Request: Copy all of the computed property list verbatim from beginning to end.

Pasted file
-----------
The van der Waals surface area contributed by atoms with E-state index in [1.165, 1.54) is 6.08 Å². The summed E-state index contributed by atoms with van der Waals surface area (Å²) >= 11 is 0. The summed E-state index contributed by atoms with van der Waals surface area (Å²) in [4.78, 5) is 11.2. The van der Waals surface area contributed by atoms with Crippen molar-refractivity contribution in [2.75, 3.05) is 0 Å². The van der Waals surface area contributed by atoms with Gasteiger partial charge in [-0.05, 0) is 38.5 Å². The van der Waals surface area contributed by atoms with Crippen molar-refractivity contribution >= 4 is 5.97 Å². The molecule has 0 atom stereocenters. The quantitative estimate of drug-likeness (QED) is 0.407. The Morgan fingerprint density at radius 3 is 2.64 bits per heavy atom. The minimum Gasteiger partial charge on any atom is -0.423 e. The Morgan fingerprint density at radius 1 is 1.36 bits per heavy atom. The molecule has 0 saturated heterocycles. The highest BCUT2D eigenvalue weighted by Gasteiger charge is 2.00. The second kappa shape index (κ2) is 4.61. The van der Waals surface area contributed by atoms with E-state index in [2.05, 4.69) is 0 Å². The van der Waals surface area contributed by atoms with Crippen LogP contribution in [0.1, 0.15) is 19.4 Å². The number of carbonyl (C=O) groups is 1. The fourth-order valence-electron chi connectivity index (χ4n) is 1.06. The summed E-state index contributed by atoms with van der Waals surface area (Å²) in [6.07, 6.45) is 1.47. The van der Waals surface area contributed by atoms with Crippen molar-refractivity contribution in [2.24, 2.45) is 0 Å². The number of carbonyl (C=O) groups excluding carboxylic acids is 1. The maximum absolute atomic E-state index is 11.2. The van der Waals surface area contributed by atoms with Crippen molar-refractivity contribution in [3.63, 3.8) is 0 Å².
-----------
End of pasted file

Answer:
The van der Waals surface area contributed by atoms with E-state index in [1.165, 1.54) is 6.08 Å². The summed E-state index contributed by atoms with van der Waals surface area (Å²) >= 11 is 0. The summed E-state index contributed by atoms with van der Waals surface area (Å²) in [4.78, 5) is 11.2. The van der Waals surface area contributed by atoms with Crippen molar-refractivity contribution in [2.75, 3.05) is 0 Å². The van der Waals surface area contributed by atoms with Gasteiger partial charge in [-0.05, 0) is 38.5 Å². The van der Waals surface area contributed by atoms with Crippen molar-refractivity contribution >= 4 is 5.97 Å². The molecule has 0 atom stereocenters. The quantitative estimate of drug-likeness (QED) is 0.407. The Morgan fingerprint density at radius 3 is 2.64 bits per heavy atom. The minimum Gasteiger partial charge on any atom is -0.423 e. The Morgan fingerprint density at radius 1 is 1.36 bits per heavy atom. The molecule has 0 saturated heterocycles. The highest BCUT2D eigenvalue weighted by Gasteiger charge is 2.00. The second kappa shape index (κ2) is 4.61. The van der Waals surface area contributed by atoms with E-state index in [2.05, 4.69) is 0 Å². The van der Waals surface area contributed by atoms with Crippen LogP contribution in [0.1, 0.15) is 19.4 Å². The number of carbonyl (C=O) groups is 1. The fourth-order valence-electron chi connectivity index (χ4n) is 1.06. The summed E-state index contributed by atoms with van der Waals surface area (Å²) in [6.07, 6.45) is 1.47. The van der Waals surface area contributed by atoms with Crippen molar-refractivity contribution in [2.24, 2.45) is 0 Å². The number of carbonyl (C=O) groups excluding carboxylic acids is 1. The maximum absolute atomic E-state index is 11.2. The van der Waals surface area contributed by atoms with Crippen molar-refractivity contribution in [3.63, 3.8) is 0 Å².